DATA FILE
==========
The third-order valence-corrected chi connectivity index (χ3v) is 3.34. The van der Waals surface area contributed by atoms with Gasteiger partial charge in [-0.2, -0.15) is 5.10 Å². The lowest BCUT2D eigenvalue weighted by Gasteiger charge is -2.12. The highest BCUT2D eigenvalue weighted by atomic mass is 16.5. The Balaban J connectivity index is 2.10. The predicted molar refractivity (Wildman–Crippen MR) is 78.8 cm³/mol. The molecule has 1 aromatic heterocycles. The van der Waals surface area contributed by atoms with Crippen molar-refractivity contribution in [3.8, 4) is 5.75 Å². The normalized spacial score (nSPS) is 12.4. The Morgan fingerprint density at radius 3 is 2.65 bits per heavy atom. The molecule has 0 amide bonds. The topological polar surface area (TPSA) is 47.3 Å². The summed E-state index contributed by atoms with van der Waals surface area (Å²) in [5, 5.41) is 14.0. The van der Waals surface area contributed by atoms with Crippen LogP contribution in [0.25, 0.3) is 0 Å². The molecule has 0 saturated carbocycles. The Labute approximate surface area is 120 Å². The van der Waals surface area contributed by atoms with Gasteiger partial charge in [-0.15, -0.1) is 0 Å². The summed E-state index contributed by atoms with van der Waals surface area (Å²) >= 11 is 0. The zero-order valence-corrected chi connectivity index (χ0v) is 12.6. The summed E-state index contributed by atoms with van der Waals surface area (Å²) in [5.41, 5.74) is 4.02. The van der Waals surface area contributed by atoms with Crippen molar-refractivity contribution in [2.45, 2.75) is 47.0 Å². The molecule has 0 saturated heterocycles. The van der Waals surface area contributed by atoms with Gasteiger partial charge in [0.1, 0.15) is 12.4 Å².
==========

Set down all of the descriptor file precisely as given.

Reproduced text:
The third-order valence-corrected chi connectivity index (χ3v) is 3.34. The van der Waals surface area contributed by atoms with Gasteiger partial charge in [-0.2, -0.15) is 5.10 Å². The lowest BCUT2D eigenvalue weighted by Gasteiger charge is -2.12. The highest BCUT2D eigenvalue weighted by atomic mass is 16.5. The Balaban J connectivity index is 2.10. The predicted molar refractivity (Wildman–Crippen MR) is 78.8 cm³/mol. The molecule has 1 aromatic heterocycles. The van der Waals surface area contributed by atoms with Crippen molar-refractivity contribution in [3.8, 4) is 5.75 Å². The normalized spacial score (nSPS) is 12.4. The Morgan fingerprint density at radius 3 is 2.65 bits per heavy atom. The molecule has 0 amide bonds. The topological polar surface area (TPSA) is 47.3 Å². The summed E-state index contributed by atoms with van der Waals surface area (Å²) in [5, 5.41) is 14.0. The van der Waals surface area contributed by atoms with Crippen LogP contribution in [0.25, 0.3) is 0 Å². The molecule has 0 saturated carbocycles. The Labute approximate surface area is 120 Å². The van der Waals surface area contributed by atoms with Gasteiger partial charge in [-0.15, -0.1) is 0 Å². The summed E-state index contributed by atoms with van der Waals surface area (Å²) >= 11 is 0. The zero-order valence-corrected chi connectivity index (χ0v) is 12.6. The summed E-state index contributed by atoms with van der Waals surface area (Å²) in [5.41, 5.74) is 4.02. The van der Waals surface area contributed by atoms with Crippen molar-refractivity contribution in [2.45, 2.75) is 47.0 Å². The molecule has 0 saturated heterocycles. The van der Waals surface area contributed by atoms with Gasteiger partial charge in [0.1, 0.15) is 12.4 Å².